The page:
“I think the law change is the basic infrastructure that we have already pushed forward, which I believe is quite positive for democracy in Taiwan,” he said.
Worldwide, Taiwan joins 27 countries in legalizing same-sex marriage.
At least 20 same-sex couples are planning a mass marriage registration in Taipei on May 24, a spokesman for the advocacy group Marriage Equality Coalition Taiwan said earlier in the month. About 1,200 newlyweds and their invitees will hold a mass party a day later on a blocked-off boulevard outside the presidential office, the event organizer said.
Jay Lin, 45, is one who plans to marry — once his child care obligations allow him the time. He and his partner in Taipei are raising two boys who will turn 3 in June.
“It’s definitely something we’re planning to do,” said Lin, a Taipei-based online streaming service founder. “A lot of gay parents are excited about that already.”
The court order of 2017 also brought out Taiwan’s more conservative side, including Christian groups and backers of the traditional Chinese family headed by one man and one woman. They had protested in the streets and lobbied lawmakers, who face re-election next year, to block same-sex marriage.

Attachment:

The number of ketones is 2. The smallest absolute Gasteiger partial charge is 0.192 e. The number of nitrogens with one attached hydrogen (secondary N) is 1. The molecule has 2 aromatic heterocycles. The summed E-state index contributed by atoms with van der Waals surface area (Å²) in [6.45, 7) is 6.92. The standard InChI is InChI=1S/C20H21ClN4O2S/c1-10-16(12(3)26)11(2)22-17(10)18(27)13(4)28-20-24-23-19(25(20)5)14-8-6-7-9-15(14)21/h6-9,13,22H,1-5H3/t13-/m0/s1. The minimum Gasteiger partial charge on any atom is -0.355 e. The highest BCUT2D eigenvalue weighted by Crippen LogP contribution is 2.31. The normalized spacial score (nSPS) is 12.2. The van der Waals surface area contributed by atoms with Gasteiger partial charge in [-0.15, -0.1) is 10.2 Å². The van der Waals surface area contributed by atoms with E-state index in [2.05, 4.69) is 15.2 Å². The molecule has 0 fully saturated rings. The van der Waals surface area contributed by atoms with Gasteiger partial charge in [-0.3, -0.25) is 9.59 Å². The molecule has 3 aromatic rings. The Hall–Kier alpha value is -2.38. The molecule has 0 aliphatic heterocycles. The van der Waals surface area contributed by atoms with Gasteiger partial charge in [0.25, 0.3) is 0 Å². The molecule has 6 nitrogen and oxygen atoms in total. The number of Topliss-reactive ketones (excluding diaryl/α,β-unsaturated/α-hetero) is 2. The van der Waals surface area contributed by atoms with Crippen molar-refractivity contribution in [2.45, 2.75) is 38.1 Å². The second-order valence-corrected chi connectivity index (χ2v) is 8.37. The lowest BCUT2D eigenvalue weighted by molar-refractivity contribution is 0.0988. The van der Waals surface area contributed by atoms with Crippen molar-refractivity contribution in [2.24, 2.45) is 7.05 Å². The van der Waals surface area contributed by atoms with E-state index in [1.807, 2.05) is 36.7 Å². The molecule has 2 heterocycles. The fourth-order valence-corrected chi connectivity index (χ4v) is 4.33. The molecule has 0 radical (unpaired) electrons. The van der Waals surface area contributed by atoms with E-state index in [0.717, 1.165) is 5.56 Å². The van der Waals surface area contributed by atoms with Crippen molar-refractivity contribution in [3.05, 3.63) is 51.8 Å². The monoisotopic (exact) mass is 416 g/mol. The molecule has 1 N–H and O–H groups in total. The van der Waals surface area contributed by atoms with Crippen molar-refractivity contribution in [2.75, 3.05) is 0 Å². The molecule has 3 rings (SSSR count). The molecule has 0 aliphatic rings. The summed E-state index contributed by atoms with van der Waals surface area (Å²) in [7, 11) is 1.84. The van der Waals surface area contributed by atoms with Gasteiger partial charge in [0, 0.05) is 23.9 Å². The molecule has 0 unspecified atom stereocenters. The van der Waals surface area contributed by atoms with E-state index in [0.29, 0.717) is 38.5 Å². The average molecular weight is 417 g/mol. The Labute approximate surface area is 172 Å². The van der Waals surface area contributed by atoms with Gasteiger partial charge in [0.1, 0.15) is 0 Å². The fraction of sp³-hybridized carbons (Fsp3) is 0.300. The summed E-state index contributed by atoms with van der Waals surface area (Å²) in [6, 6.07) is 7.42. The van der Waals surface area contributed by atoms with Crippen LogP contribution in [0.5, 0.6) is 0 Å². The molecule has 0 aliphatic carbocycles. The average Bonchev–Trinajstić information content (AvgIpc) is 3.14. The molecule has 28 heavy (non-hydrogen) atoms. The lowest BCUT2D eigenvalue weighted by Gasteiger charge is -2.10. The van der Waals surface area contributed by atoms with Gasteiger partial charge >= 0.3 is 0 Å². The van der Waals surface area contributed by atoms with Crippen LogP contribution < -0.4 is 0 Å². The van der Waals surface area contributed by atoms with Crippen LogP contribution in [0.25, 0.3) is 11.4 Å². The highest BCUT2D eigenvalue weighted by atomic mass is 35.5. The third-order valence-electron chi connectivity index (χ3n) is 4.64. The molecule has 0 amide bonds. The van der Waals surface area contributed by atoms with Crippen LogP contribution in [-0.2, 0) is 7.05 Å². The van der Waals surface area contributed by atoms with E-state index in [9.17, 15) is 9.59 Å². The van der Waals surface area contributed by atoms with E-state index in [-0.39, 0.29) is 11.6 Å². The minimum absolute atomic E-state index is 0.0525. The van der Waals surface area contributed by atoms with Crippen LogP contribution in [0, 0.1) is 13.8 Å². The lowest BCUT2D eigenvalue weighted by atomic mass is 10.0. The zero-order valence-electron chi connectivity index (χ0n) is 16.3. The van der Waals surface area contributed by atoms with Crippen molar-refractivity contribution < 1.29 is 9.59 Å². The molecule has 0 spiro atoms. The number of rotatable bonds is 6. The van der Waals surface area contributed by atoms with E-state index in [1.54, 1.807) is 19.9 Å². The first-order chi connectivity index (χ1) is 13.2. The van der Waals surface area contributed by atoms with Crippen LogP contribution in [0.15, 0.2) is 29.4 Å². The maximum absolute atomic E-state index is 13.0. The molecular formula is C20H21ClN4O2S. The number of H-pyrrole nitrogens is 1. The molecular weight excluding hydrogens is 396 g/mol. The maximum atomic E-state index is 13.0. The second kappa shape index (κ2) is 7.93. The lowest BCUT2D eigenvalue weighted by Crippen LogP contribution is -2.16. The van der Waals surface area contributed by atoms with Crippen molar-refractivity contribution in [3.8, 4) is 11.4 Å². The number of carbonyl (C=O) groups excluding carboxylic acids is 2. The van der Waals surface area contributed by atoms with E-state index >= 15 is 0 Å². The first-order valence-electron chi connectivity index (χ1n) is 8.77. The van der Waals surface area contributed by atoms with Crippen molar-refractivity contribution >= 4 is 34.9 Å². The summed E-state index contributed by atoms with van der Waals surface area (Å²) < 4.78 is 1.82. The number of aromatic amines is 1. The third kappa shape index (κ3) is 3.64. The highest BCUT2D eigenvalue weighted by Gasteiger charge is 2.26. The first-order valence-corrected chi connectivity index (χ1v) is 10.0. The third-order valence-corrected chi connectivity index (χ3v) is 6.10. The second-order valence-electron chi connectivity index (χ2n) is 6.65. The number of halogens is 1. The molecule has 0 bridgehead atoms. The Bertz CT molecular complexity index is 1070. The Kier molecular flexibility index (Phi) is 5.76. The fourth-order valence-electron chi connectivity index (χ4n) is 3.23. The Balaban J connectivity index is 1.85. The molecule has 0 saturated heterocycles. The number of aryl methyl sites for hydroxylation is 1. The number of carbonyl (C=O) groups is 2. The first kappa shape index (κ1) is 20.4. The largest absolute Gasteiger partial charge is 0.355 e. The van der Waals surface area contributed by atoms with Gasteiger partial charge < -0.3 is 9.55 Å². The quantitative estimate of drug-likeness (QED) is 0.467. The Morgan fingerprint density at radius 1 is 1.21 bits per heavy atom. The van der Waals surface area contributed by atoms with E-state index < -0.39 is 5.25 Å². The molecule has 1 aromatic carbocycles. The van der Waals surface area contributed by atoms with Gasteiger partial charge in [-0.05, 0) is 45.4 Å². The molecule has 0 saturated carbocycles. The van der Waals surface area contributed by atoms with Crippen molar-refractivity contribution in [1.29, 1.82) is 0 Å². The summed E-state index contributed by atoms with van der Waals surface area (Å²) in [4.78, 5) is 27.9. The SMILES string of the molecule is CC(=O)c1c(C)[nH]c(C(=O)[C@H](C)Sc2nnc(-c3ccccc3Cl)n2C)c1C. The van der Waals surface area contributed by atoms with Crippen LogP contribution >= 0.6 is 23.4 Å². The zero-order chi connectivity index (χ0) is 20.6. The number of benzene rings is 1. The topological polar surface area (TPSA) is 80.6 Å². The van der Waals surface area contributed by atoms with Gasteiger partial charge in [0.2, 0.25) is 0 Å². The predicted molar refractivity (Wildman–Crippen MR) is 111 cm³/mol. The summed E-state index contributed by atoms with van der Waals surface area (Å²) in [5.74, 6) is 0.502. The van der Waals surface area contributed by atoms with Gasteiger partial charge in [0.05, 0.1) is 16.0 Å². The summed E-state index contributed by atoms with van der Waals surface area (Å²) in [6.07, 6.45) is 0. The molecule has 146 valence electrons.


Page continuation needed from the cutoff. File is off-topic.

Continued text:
“Catholicism’s definition of marriage is one man, one woman,” said Chen Ke, a Catholic pastor in Taiwan and an opponent of same-sex marriage. “Nothing else is marriage. We will respect the law, but it’s not our religion.”
Opinion surveys in 2012 and 2015 found that slight majorities of Taiwanese support same-sex marriage, but local media outlet The News Lens and PollcracyLab found in a March 2018 survey that people held “malleable” views based on how the term “legalization” was framed.
In November last year, voters passed a referendum in support of male-female marriages only. Legislators since then have fretted about which side to back.
“I don’t think (parliament) wants to touch this,” said Joanna Lei, CEO of the Chunghua 21st Century Think Tank. “They would just wash their hands of it. Wherever you are, you may be pleasing 50 percent of the people.”
But most legislators who spoke Friday advocated some measure of protection for same-sex couples. (VOA)